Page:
We spent the next couple of days in Santa Cruz where we had some wins, and some fails, but overall it was a blast.
There was some highly questionable “meat” at a mexican restaurant down on the boardwalk. There was the time we piled into the car and ventured out to the nearby town of Capitola. We searched for parking for 15 minutes (which is a long time in a hot car full of excited children), unloaded 2 giant snack bags, 2 beach bags, 5 children and various beach toys then trekked a few blocks down to the beach only to find it covered in dead fish and crowded with hundreds of kids in red swimsuits doing drills in the sand. It was the wierdest thing ever. I’m not sure if it was a lifeguard camp, or surf camp, or some kind of kid-gang, but the crowds coupled with the pungent dead fish smell was enough to drive us out.
For a brief moment we actually considered staying, because all the other people didn’t seem to mind or even notice the fact that we were surrounded by sandy, lifeless sardines– but then Violet started stabbing a dead fish with her sand shovel…and all it takes is one fish head landing by your towel to send you packing.
There was the time we went to the boardwalk and immediately decided we hated it. It was hot, dirty, crowded, none of the kids were into it, and a certain little boy proceeded to cry for a half hour upon arriving because he didn’t win a Ninja Turtle prize after I paid the $10 for him to throw three balls in about 5 seconds. The carnival business is quite a racket.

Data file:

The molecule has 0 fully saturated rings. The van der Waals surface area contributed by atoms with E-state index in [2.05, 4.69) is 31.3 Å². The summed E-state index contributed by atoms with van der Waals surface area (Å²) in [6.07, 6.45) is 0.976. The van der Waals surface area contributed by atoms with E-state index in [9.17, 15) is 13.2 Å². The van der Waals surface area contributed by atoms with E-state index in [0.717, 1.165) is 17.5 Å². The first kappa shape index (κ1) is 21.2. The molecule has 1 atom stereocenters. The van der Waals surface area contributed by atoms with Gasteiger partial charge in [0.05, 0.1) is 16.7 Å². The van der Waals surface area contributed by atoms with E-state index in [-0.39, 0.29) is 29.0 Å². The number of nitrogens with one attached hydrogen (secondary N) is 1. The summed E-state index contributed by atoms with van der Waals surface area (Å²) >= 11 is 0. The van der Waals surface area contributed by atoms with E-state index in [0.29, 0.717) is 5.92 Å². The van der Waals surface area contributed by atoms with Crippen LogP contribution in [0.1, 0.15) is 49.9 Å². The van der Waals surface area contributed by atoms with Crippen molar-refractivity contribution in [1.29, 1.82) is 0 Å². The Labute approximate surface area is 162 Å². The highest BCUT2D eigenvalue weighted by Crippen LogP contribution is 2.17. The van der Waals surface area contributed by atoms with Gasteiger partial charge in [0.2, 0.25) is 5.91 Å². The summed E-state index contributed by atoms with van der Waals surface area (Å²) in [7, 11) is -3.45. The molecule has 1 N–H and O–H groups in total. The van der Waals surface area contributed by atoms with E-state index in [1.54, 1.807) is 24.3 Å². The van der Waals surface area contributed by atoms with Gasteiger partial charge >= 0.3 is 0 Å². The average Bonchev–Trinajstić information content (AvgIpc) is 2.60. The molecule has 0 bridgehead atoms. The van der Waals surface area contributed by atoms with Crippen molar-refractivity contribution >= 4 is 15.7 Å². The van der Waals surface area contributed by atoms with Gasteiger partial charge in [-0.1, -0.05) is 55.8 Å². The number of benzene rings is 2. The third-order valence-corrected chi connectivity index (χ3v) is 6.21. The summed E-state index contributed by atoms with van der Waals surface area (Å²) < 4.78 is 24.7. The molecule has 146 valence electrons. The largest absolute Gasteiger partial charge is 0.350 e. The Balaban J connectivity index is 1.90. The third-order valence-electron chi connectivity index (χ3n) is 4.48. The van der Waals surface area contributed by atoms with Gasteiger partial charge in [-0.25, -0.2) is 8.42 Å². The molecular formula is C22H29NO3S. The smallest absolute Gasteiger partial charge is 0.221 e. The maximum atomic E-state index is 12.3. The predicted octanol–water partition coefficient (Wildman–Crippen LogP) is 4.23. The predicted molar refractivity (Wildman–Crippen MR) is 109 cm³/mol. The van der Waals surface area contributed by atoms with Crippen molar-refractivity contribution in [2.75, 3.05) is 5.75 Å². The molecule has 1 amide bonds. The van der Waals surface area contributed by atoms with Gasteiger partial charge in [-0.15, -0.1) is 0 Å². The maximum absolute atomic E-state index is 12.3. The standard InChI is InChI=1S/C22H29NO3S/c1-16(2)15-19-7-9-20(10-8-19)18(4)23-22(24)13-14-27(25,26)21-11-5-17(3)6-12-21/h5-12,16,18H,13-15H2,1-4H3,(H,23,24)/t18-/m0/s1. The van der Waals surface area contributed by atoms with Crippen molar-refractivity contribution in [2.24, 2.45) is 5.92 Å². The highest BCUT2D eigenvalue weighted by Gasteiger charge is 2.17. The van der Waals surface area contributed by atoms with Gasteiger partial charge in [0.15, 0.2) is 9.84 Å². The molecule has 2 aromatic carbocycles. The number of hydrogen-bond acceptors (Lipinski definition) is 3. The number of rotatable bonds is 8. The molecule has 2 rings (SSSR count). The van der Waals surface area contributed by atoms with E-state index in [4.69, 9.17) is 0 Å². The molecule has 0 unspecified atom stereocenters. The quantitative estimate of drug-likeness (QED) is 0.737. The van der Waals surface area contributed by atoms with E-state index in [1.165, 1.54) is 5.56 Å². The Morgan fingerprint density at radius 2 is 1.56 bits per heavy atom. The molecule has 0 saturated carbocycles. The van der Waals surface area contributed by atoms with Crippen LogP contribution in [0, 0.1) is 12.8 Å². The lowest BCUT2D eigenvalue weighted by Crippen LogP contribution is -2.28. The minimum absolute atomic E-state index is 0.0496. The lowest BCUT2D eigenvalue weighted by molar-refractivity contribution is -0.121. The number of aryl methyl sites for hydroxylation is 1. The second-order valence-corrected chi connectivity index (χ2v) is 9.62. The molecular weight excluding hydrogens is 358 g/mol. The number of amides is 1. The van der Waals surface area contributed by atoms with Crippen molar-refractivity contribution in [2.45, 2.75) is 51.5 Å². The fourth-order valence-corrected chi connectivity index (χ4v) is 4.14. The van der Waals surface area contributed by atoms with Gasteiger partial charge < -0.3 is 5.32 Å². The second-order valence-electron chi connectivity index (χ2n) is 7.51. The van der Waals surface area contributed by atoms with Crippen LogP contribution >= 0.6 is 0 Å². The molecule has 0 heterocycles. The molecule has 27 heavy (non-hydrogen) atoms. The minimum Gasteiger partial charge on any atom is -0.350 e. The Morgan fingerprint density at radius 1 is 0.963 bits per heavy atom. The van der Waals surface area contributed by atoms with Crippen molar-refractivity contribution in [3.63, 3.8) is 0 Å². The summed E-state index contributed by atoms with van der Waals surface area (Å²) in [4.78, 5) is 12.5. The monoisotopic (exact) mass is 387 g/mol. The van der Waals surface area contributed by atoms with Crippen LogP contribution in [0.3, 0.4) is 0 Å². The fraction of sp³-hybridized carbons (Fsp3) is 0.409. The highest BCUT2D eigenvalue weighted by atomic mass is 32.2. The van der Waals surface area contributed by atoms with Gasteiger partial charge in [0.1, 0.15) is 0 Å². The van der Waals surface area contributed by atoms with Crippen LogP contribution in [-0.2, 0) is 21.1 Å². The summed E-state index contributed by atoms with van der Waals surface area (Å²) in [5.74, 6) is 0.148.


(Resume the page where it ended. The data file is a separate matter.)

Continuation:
There was the surprisingly hostile environment at the Jelly Belly Factory where on two seperate occasions old women were quite sour, for being in such a sweet place.
There was a moment I briefly considered leaving one of my children in Corning.
Ah, but let’s not forget all the wins!
There was a delightful little restaurant called The Buttery…so that obviously needs no further explanation.
There were giggles and squeals and hours of play on the beach.
We found sea lions off the pier, and a quaint little lighthouse near a rocky bluff.
There was a moment in a Taco Bell on the last leg of our drive home while the kids were coming unhinged- we were pretty much one moving spectacle by this point- when I cracked a joke and we just burst out laughing until tears ran down our cheeks and Amber choked on her crunchy taco causing everyone around to stare nervously. It was kind of perfect. After all, there aren’t many things I enjoy more than a hearty laugh over a crunchy taco.
There was bonding and laughter and memories made, which is exactly why we did it.
We survived it. We even enjoyed it. My kids waited all of 12 hours after returning home before requesting to see their beloved Boersma girls again, so clearly all is still right in the universe.
The Ambers are definitely fun and brave enough to continue the roadtrip tradition next year. Although we did learn a few things for next time:
- Whatever number of water bottles you think you’ll need for a long car ride- double it. This will also double the number of potty stops, but by God, we can’t let them go thirsty.
- If you’re wearing flip flops in the vicinity of 5 littles, your toes will get stepped on multiple times a day. You will be expected not to mind this.
- Crossing the street with 5 littles is the equivalent of crossing the street with 5 drunks.
- Never underestimate the power of candy. Also, never underestimate the power of promising a “surprise” even if you have no clue what that surprise is yet.
- Anytime after hour 7 in the car, expect psychotic bursts of hysteria. Laughing and shrieking one minute, crying and wailing the next. The kids may do this also.